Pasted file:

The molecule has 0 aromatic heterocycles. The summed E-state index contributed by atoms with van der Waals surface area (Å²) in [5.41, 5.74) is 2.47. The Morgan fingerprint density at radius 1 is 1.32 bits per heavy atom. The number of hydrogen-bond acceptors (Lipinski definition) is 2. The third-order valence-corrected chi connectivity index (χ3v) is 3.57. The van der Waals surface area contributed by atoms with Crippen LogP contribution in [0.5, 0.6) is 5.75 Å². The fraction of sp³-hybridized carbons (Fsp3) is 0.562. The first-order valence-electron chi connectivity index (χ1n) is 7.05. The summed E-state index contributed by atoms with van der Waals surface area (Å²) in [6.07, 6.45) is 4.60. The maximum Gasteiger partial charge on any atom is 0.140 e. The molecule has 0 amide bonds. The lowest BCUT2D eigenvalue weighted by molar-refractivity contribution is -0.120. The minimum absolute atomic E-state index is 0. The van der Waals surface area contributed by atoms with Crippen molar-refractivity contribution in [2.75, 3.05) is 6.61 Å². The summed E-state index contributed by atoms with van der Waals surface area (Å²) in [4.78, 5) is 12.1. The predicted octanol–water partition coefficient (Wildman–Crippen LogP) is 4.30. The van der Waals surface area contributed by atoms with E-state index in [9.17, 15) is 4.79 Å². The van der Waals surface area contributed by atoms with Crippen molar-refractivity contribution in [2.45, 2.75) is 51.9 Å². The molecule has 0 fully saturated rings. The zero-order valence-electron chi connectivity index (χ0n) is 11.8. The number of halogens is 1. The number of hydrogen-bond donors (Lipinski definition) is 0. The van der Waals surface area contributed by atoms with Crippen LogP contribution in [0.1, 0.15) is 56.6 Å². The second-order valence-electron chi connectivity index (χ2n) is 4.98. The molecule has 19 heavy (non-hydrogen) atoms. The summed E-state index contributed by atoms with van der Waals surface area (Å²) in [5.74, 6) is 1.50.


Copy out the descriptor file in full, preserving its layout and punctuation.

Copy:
The molecule has 0 aromatic heterocycles. The summed E-state index contributed by atoms with van der Waals surface area (Å²) in [5.41, 5.74) is 2.47. The Morgan fingerprint density at radius 1 is 1.32 bits per heavy atom. The number of hydrogen-bond acceptors (Lipinski definition) is 2. The third-order valence-corrected chi connectivity index (χ3v) is 3.57. The van der Waals surface area contributed by atoms with Crippen LogP contribution in [0.5, 0.6) is 5.75 Å². The fraction of sp³-hybridized carbons (Fsp3) is 0.562. The first-order valence-electron chi connectivity index (χ1n) is 7.05. The summed E-state index contributed by atoms with van der Waals surface area (Å²) in [6.07, 6.45) is 4.60. The maximum Gasteiger partial charge on any atom is 0.140 e. The molecule has 0 amide bonds. The lowest BCUT2D eigenvalue weighted by molar-refractivity contribution is -0.120. The minimum absolute atomic E-state index is 0. The van der Waals surface area contributed by atoms with Crippen molar-refractivity contribution in [2.75, 3.05) is 6.61 Å². The summed E-state index contributed by atoms with van der Waals surface area (Å²) in [4.78, 5) is 12.1. The predicted octanol–water partition coefficient (Wildman–Crippen LogP) is 4.30. The van der Waals surface area contributed by atoms with E-state index in [9.17, 15) is 4.79 Å². The van der Waals surface area contributed by atoms with Crippen molar-refractivity contribution in [2.45, 2.75) is 51.9 Å². The molecule has 0 fully saturated rings. The zero-order valence-electron chi connectivity index (χ0n) is 11.8. The number of halogens is 1. The number of hydrogen-bond donors (Lipinski definition) is 0. The van der Waals surface area contributed by atoms with Crippen LogP contribution in [0.1, 0.15) is 56.6 Å². The second-order valence-electron chi connectivity index (χ2n) is 4.98. The molecule has 19 heavy (non-hydrogen) atoms. The summed E-state index contributed by atoms with van der Waals surface area (Å²) in [5.74, 6) is 1.50.